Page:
Neighbors to the north | There’s more than tundra up there

Among women, Vancouver Whitecaps, London Gryphons, Ottawa Fury, Sudbury Canadians, and the Toronto Lady Lynx represent Canada in the semi-pro W-League, another primarily U.S. venture. Many of Canada’s best women players, moreover, such as Christine Sinclair at the University of Portland, receive their training at American colleges. “Growing up the way I did and in Canada the way it is there are a lot of people that move, like my family, from other countries,” Hargreaves says. “So there are a lot of South American families there. There’s interest in football from I think the parents, so [for] the teenagers there are no possibilities, there are no leagues.”

At the international level, the senior women’s team continues to show progress while the men—who last qualified for the World Cup finals in 1986—slip in FIFA rankings. Further, the U-19 women’s team barely lost to the USA in the final of the 2002 FIFA championship before 47,000 in Edmonton, Alberta. M. Ann Hall, in her treatment of Canadian women’s soccer in Soccer, Women, Sexual Liberation (Frank Cass, 2004), mentions, too, the striking figure of 33,000 adult women playing the game. A strong adult women’s competition exists even in Whitehorse, Yukon, where the First Nation Community recreation consultant, Charly Kelly, has a soccer-ball tattoo on her foot. Her six closest soccer friends, according to Hall, bear the same identifying marker.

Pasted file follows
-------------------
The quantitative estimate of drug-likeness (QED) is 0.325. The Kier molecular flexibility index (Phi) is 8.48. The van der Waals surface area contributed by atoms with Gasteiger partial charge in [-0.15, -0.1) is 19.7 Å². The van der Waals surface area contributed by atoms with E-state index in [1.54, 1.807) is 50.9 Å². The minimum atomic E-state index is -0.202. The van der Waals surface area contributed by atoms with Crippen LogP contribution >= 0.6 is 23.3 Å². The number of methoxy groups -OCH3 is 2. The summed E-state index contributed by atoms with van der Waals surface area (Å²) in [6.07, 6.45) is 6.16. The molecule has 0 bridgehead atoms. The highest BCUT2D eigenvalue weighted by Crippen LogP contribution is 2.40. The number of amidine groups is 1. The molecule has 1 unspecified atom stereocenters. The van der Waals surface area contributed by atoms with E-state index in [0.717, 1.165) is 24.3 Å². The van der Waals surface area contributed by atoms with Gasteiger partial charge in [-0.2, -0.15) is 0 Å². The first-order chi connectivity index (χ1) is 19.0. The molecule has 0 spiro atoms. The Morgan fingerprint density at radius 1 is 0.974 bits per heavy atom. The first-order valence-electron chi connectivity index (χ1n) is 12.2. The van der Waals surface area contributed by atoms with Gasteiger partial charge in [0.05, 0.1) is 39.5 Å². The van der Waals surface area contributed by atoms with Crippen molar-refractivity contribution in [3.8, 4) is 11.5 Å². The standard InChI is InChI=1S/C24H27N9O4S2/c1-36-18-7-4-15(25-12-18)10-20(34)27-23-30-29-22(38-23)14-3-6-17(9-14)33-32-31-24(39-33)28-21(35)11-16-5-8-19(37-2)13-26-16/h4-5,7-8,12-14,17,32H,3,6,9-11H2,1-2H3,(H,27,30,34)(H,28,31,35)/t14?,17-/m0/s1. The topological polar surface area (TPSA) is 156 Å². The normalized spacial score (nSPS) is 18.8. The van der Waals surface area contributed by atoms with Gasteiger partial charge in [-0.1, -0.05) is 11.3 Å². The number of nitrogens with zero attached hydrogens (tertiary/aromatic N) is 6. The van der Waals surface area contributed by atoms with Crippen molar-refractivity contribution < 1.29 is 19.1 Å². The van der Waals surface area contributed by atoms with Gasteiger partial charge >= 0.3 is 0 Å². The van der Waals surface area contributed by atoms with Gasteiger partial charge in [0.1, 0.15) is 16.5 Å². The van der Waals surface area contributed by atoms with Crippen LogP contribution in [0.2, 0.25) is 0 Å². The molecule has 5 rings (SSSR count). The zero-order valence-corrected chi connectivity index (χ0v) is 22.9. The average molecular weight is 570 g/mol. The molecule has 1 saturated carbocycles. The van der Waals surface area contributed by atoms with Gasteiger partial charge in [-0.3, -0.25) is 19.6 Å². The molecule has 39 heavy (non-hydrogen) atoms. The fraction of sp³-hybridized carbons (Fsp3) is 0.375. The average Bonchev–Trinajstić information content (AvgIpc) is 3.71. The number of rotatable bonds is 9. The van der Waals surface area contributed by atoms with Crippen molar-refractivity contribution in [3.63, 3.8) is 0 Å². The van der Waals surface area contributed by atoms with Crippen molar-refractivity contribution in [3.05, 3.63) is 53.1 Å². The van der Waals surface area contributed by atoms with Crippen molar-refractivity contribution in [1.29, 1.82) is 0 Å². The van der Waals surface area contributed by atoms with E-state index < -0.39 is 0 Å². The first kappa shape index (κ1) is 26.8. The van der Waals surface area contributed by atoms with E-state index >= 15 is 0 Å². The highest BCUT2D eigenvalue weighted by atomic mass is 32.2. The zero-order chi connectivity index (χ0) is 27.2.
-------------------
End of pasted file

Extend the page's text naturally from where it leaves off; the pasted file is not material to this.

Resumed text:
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1 comment on this post.
  1. James McNally:

    Canada’s own (American/Canadian) football league flounders when compared with the NFL. Only when Canadian clubs can play against serious opposition will there be any serious interest. I’m looking forward to the MLS expansion, but even so, there may not be enough of an audience, with everyone glued to Italian and English football on their televisions.

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